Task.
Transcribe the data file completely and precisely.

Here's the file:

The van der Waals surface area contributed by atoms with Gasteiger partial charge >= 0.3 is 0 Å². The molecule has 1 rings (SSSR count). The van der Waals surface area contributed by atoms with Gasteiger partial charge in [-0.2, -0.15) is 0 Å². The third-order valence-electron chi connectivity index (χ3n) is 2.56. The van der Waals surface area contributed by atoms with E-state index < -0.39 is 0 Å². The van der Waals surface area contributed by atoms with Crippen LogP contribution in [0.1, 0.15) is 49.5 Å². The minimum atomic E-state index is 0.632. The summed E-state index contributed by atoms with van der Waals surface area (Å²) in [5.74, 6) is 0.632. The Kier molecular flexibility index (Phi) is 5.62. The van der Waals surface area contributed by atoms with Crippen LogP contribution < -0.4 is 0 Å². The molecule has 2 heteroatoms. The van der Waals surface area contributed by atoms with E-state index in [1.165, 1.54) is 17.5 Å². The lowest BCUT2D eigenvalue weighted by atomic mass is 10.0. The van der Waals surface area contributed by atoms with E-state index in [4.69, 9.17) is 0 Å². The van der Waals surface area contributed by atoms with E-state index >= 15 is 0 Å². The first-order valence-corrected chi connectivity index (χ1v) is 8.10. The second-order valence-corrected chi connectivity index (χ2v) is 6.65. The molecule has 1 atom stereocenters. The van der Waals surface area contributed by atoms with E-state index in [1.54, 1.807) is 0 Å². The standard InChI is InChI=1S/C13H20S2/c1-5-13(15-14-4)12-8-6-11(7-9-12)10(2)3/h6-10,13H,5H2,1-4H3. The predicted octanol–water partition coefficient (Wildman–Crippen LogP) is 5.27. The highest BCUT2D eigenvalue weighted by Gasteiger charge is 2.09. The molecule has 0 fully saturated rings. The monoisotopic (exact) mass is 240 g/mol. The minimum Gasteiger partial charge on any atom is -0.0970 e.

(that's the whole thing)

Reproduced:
The van der Waals surface area contributed by atoms with Gasteiger partial charge >= 0.3 is 0 Å². The molecule has 1 rings (SSSR count). The van der Waals surface area contributed by atoms with Gasteiger partial charge in [-0.2, -0.15) is 0 Å². The third-order valence-electron chi connectivity index (χ3n) is 2.56. The van der Waals surface area contributed by atoms with E-state index < -0.39 is 0 Å². The van der Waals surface area contributed by atoms with Crippen LogP contribution in [0.1, 0.15) is 49.5 Å². The minimum atomic E-state index is 0.632. The summed E-state index contributed by atoms with van der Waals surface area (Å²) in [5.74, 6) is 0.632. The Kier molecular flexibility index (Phi) is 5.62. The van der Waals surface area contributed by atoms with Crippen LogP contribution < -0.4 is 0 Å². The molecule has 2 heteroatoms. The van der Waals surface area contributed by atoms with E-state index in [1.165, 1.54) is 17.5 Å². The lowest BCUT2D eigenvalue weighted by atomic mass is 10.0. The van der Waals surface area contributed by atoms with E-state index in [4.69, 9.17) is 0 Å². The van der Waals surface area contributed by atoms with E-state index >= 15 is 0 Å². The first-order valence-corrected chi connectivity index (χ1v) is 8.10. The second-order valence-corrected chi connectivity index (χ2v) is 6.65. The molecule has 1 atom stereocenters. The van der Waals surface area contributed by atoms with E-state index in [1.54, 1.807) is 0 Å². The standard InChI is InChI=1S/C13H20S2/c1-5-13(15-14-4)12-8-6-11(7-9-12)10(2)3/h6-10,13H,5H2,1-4H3. The predicted octanol–water partition coefficient (Wildman–Crippen LogP) is 5.27. The highest BCUT2D eigenvalue weighted by Gasteiger charge is 2.09. The molecule has 0 fully saturated rings. The monoisotopic (exact) mass is 240 g/mol. The minimum Gasteiger partial charge on any atom is -0.0970 e.